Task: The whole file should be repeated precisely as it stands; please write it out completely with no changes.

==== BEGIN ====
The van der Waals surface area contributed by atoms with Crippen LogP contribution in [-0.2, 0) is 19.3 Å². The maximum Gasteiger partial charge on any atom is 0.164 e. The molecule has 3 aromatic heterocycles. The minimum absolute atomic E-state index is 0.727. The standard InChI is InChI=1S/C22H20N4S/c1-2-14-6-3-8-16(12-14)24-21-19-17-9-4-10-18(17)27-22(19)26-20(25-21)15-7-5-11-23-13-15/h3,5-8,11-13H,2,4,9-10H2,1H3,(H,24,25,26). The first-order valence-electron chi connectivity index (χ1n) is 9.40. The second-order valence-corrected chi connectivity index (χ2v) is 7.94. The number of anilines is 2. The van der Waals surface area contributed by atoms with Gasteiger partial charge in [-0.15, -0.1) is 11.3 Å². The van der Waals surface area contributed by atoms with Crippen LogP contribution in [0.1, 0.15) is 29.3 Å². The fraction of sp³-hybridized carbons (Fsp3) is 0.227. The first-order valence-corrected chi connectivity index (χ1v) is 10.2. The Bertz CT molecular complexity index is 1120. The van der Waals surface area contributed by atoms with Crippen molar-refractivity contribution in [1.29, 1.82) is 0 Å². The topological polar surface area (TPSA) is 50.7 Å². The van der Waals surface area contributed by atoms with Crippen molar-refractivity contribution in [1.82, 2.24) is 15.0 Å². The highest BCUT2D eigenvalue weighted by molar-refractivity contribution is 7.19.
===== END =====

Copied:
The van der Waals surface area contributed by atoms with Crippen LogP contribution in [-0.2, 0) is 19.3 Å². The maximum Gasteiger partial charge on any atom is 0.164 e. The molecule has 3 aromatic heterocycles. The minimum absolute atomic E-state index is 0.727. The standard InChI is InChI=1S/C22H20N4S/c1-2-14-6-3-8-16(12-14)24-21-19-17-9-4-10-18(17)27-22(19)26-20(25-21)15-7-5-11-23-13-15/h3,5-8,11-13H,2,4,9-10H2,1H3,(H,24,25,26). The first-order valence-electron chi connectivity index (χ1n) is 9.40. The second-order valence-corrected chi connectivity index (χ2v) is 7.94. The number of anilines is 2. The van der Waals surface area contributed by atoms with Gasteiger partial charge in [-0.15, -0.1) is 11.3 Å². The van der Waals surface area contributed by atoms with Crippen LogP contribution in [0.1, 0.15) is 29.3 Å². The fraction of sp³-hybridized carbons (Fsp3) is 0.227. The first-order valence-corrected chi connectivity index (χ1v) is 10.2. The Bertz CT molecular complexity index is 1120. The van der Waals surface area contributed by atoms with Crippen molar-refractivity contribution in [1.29, 1.82) is 0 Å². The topological polar surface area (TPSA) is 50.7 Å². The van der Waals surface area contributed by atoms with Crippen molar-refractivity contribution in [1.82, 2.24) is 15.0 Å². The highest BCUT2D eigenvalue weighted by molar-refractivity contribution is 7.19.